Once she emerges, she will seek out any other developing queens and eliminate them before they’re able to emerge. If more than one queen has already left their cells, they will usually fight to determine who will rule the colony.
Now that the queen is out and about, her workers will continue to feed her royal jelly throughout her life.
A week or so after hatching, she will go on her mating flight to find drones to fertilize her eggs. If she’s able to make it back, she is unlikely to leave the hive ever again.
A queen bee usually lives and lays eggs for 2-3 years. She can live as long as 5 years, but her productivity declines as she ages.
A queen who hasn’t yet gone on her mating flight is known as a “virgin” or “maiden” queen. It’s difficult to tell the difference by sight, but virgin queens tend to be a little bit smaller.
Her eggs will need to be fertilized soon after she is born so she can begin to lay eggs and populate her colony.
A week after her emergence, she will fly to a designated area that she locates via pheromones. Drones from other colonies will converge there to mate with queens. It’s not entirely known how these “drone congregation areas” are determined.
The queen bee can mate with as many as 20 drones, all while in flight, after which each drone will die. She’ll carry the genetic material of several individuals for diversity when fertilizing her eggs.
Making a New Queen
The colony may need a new queen for several reasons: if she dies, if she isn’t laying well, or if the colony becomes too big.
Queens can be made by the colony if they have fertilized eggs available. The beekeeper can also bring in a caged queen, who will need to be properly introduced and accepted into the hive.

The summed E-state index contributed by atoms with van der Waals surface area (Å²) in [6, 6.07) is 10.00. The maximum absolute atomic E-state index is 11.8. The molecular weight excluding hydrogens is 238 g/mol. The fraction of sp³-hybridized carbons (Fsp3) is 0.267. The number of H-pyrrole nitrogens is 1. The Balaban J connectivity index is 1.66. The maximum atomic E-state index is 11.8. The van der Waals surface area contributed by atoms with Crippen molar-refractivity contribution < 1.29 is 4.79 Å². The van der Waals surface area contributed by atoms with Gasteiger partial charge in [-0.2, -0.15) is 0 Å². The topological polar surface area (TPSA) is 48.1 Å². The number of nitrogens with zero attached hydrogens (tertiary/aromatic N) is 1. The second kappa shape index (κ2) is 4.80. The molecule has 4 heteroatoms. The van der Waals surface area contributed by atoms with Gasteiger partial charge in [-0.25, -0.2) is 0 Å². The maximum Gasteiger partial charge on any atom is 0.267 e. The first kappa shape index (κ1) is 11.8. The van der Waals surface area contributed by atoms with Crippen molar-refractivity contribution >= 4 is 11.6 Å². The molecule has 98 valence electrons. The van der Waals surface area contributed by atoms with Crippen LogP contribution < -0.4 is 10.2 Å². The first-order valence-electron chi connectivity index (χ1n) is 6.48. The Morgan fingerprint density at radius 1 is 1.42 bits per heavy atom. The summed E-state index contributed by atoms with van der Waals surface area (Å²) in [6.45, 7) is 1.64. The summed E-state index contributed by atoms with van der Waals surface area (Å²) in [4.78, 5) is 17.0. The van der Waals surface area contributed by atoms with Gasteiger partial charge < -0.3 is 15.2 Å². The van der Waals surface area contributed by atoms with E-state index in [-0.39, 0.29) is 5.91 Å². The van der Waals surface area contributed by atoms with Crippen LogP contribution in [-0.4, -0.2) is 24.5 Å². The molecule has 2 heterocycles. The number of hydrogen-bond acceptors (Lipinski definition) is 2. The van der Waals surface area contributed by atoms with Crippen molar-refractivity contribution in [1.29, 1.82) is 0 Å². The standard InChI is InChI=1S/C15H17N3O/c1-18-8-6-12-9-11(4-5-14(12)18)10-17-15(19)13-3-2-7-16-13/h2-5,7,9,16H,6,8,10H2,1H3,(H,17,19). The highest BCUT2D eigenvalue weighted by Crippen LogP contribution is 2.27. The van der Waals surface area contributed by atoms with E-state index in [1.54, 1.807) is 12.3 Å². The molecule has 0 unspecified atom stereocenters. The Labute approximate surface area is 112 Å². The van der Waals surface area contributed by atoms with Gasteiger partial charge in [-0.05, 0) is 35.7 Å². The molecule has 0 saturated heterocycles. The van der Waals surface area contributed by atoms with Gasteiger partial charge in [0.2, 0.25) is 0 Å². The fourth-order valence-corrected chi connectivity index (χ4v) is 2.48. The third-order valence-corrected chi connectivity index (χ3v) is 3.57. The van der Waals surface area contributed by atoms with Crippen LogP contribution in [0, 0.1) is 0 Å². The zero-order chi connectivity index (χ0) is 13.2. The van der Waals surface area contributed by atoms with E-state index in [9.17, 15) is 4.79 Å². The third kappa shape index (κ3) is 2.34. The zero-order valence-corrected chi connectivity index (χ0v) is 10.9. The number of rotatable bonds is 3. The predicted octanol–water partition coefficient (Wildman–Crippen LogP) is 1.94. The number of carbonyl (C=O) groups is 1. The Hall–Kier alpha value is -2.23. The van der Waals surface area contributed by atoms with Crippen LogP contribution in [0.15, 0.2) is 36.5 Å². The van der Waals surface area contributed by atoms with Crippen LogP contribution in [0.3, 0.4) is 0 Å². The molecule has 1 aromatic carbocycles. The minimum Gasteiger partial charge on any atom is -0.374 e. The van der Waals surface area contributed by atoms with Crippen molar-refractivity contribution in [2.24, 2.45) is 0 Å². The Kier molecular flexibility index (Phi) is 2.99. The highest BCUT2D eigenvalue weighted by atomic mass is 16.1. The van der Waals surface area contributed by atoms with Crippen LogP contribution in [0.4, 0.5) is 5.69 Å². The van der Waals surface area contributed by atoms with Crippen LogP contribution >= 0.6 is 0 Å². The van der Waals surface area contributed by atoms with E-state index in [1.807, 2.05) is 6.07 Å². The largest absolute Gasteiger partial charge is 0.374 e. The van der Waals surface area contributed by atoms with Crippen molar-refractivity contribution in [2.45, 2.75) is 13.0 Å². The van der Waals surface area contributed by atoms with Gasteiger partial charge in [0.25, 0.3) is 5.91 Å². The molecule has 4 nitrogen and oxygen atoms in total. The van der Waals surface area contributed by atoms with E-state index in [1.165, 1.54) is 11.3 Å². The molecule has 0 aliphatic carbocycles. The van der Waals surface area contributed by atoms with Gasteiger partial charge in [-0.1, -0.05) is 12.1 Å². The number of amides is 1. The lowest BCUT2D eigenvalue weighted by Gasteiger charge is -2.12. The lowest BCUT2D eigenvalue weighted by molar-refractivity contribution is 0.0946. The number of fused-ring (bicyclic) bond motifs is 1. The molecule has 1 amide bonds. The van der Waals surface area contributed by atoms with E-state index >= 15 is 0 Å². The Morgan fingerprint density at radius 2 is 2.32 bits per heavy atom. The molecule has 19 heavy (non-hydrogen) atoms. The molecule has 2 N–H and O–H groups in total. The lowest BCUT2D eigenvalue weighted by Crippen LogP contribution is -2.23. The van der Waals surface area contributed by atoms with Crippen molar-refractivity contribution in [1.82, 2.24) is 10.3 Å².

If there isn’t a fertilized egg to use, they can’t create a new queen since workers aren’t able to lay fertilized eggs.
The colony will typically make several queens at a time so they have the best chance of ending up with a strong queen bee.
Death of the Queen
The main reasons for a queen to die are old age, she didn’t return from her mating flight, or she’s accidentally injured or crushed by the beekeeper during a hive inspection.
Since the first two are impossible to avoid, it’s important to be careful during hive inspections to avoid harming the queen inadvertently. During certain hive maintenance activities, such as testing for mites, it’s best practice to locate the queen first to make sure she’s safely in the hive.
The colony will immediately know that they no longer have a queen regardless of what happened because they can no longer detect her pheromones.
The Queen Needs to Be Replaced
Sometimes a queen isn’t suitable either for the bees or the beekeeper.
The colony can tell if she isn’t laying well for any reason and will “supersede” her or replace her themselves. The telltale sign is a specific type of queen cell known as a supersedure cell, which will show up in a particular location in the hive.
Once they have decided to replace her, the workers will crowd around and ball the queen, essentially cooking her to death.